Landscape pests-Leaf beetle

Family Chrysomelidae includes many species of leaf beetle on many hosts

Pest description and damage This family of beetles includes many small, often brightly colored, but damaging beetles that feed on many plants. The eggs hatch into dark alligator-like larvae with tapered bodies. The young larvae scrape the tissue from the leaves until only the veins (or skeleton of the leaf) remain. When abundant, some species can skeletonize all the leaves on large trees. At other times, they may only cause minor damage. Adults chew holes in leaves while larvae skeletonize leaves.

Biology and life history Biology varies with the many species of leaf beetles in the PNW. Adults usually emerge from hibernation in spring, mate and lay clusters of colored eggs on leaves. Larvae feed through the spring or summer. The number of generations per season depends on the species of beetle. Larvae often pupate on the host or may drop to the ground to pupate.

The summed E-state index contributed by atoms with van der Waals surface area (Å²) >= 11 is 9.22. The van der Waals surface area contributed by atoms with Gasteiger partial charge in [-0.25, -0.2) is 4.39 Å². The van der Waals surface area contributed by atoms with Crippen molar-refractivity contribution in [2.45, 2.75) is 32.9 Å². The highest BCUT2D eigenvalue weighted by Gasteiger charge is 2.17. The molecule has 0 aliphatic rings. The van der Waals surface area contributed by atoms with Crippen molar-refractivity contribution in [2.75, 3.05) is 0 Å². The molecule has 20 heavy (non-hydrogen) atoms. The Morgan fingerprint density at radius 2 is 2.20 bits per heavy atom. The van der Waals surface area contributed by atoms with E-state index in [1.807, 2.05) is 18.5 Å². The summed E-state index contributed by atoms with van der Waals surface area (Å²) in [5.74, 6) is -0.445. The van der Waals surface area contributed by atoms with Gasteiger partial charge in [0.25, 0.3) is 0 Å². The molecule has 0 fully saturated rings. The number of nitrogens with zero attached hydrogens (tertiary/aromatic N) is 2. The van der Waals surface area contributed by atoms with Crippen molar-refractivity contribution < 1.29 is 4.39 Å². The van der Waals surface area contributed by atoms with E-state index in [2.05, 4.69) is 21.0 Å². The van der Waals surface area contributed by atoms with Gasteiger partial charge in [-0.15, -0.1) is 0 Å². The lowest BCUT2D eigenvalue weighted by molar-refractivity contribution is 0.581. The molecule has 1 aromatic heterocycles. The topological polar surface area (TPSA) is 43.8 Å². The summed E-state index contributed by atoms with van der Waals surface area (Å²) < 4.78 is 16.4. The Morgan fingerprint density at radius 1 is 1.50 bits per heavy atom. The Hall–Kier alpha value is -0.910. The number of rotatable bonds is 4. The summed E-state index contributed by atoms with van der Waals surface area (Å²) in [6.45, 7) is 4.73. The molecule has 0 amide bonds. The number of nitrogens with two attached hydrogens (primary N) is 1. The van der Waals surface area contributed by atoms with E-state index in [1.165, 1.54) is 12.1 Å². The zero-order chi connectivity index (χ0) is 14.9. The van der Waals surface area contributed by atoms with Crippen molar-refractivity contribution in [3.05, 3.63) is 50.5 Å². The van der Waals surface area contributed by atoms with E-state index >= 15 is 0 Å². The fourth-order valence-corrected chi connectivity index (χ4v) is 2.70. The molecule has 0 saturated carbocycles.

Pest monitoring Watch for the larvae or feeding damage (holes) to appear in leaf tissues. Sticky traps may be helpful, especially early in the spring as the adults emerge from hibernation.

Management--cultural control

Select less favored species or cultivars. In some cases, a handheld vacuum may be helpful to remove adults or pupae on the ground.

Management--biological control

For established or native pests, natural enemies such as parasitoids or predators may have some effect. Pheromones or traps may be available for some pests.

Management-chemical control

See Table 2 in: